Planners have created one of the world's most advanced urban rail systems, and they expect a payoff in road and environmental conditions.
Metro cuts way out of congestion
Dubai // When Dubai's Metro opens on Wednesday as one of the largest public transport systems in the Middle East, officials will be expecting, among its benefits, that it will be an artery to unclog roads congested by years of rapid development.
Among the primary reasons for building the Metro, according to the website of the Roads and Transport Authority (RTA), which heads the project, are to provide an alternative mode of transport to ease congestion, save passengers travelling time and reduce traffic pollution. An essential component of this endeavour is the viaduct system - elevated tracks on which passengers in automated, driverless trains will pass smoothly above thoroughfares and businesses.
Although it is now fast becoming a memory, the assembly of the line, which began in March 2006, was a test of brains and brawn. Japanese consortiums and multinational architectural firms had to figure out how to rapidly link together, in a dense, urban environment, what would ultimately be 11,400 segments of concrete track bed for the Red Line alone. The sections, weighing nearly 50 tons each, had to be transported along busy roadways, hoisted off the ground by mammoth cranes and locked into place.
But first, engineers had to find a location that was large enough - and relatively close to the building project - for the thousands of segments of track deck to be cast. The solution was a massive facility in Jebel Ali. At peak production, the complex churned out nearly 47 sections of track deck a day - nearly 800 cubic metres of concrete. To aid in the delivery of the deck sections were 10 on-site gantry cranes, each capable of hoisting 90 tons.
At night, when they did much of their work, floodlights illuminated the mammoth machines as they gently positioned slabs of concrete and steel as an estimated 800 labourers directed their movements with hand signals and high-pitched shouts. In an undertaking involving weights in the hundreds of tonnes, getting the fine details right was also crucial. Minute planning could mean the difference between success and disaster, and it required gauging Dubai's soil composition and reinforcing the concrete against movement that, even if slight, could result in catastrophe.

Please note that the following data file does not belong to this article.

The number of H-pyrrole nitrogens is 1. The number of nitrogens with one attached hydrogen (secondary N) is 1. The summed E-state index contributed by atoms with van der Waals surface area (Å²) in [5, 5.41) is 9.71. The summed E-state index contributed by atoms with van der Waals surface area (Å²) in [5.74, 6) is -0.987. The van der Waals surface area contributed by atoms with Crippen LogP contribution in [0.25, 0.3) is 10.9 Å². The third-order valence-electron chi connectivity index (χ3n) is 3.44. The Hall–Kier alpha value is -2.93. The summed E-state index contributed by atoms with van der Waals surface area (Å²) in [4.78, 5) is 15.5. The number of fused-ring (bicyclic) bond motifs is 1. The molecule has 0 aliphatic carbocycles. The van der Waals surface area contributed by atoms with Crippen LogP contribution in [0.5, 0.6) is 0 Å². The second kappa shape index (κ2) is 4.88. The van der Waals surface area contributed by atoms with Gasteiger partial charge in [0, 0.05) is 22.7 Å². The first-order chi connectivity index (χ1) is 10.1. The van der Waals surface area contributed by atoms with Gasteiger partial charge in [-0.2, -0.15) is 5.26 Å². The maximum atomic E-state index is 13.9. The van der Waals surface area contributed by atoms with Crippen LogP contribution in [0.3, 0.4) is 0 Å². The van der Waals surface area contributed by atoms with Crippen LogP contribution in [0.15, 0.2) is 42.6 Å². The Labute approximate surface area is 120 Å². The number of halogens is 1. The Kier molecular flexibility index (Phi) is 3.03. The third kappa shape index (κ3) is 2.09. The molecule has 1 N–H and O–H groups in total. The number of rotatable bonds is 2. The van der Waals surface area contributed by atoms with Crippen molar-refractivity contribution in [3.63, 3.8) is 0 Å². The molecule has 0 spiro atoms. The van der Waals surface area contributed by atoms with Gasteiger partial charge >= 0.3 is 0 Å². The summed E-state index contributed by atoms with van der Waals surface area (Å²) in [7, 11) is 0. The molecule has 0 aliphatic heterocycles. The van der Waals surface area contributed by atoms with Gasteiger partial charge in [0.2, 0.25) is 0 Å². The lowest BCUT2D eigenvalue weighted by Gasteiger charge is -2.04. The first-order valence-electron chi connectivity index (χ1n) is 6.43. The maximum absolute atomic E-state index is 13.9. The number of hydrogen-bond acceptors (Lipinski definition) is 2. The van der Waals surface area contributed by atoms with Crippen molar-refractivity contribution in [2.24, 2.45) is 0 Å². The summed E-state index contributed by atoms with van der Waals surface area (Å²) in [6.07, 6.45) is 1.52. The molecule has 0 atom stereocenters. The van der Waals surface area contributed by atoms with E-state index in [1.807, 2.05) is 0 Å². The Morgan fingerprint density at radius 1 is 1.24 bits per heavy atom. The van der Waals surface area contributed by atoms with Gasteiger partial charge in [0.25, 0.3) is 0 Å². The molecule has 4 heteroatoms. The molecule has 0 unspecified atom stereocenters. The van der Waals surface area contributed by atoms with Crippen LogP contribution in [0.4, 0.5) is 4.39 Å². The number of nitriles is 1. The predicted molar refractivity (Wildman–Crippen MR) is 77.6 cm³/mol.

The 1,450 piles that support the Red Line's viaduct had to be given additional protection against "aggressive ground conditions", according to a 2008 article in Concrete Engineering International, an industry magazine. "Durability considerations were paramount," the article said, requiring additional waterproofing to improve resistance to chloride attack and other reinforcements to improve resistance to sulphate attack.
The structure was given additional strength through the mixing of several types of cement, including ground granulated blast furnace slag, which significantly extends the life span of concrete structures and is increasingly being used in durable concrete around the world. What it was like for an individual worker on such a mammoth project can only be left to the imagination. Officials at the RTA declined multiple requests for interviews, and companies involved in the project declined to comment, telling journalists that they first had to receive approval from the RTA.
But workers must have experienced tedium as well as anxiety, such as when a massive crane working on the Trade Centre Station collapsed on Sheikh Zayed Road in November. The collapse caused kilometres-long traffic jams, and nearby vehicles would have been crushed were it not for a gantry road sign that broke the crane's fall. But now, glitches aside, it must be a gratifying experience for those involved in the project, because what is one of the world's most advanced public transport systems may also breathe new life into all of Dubai.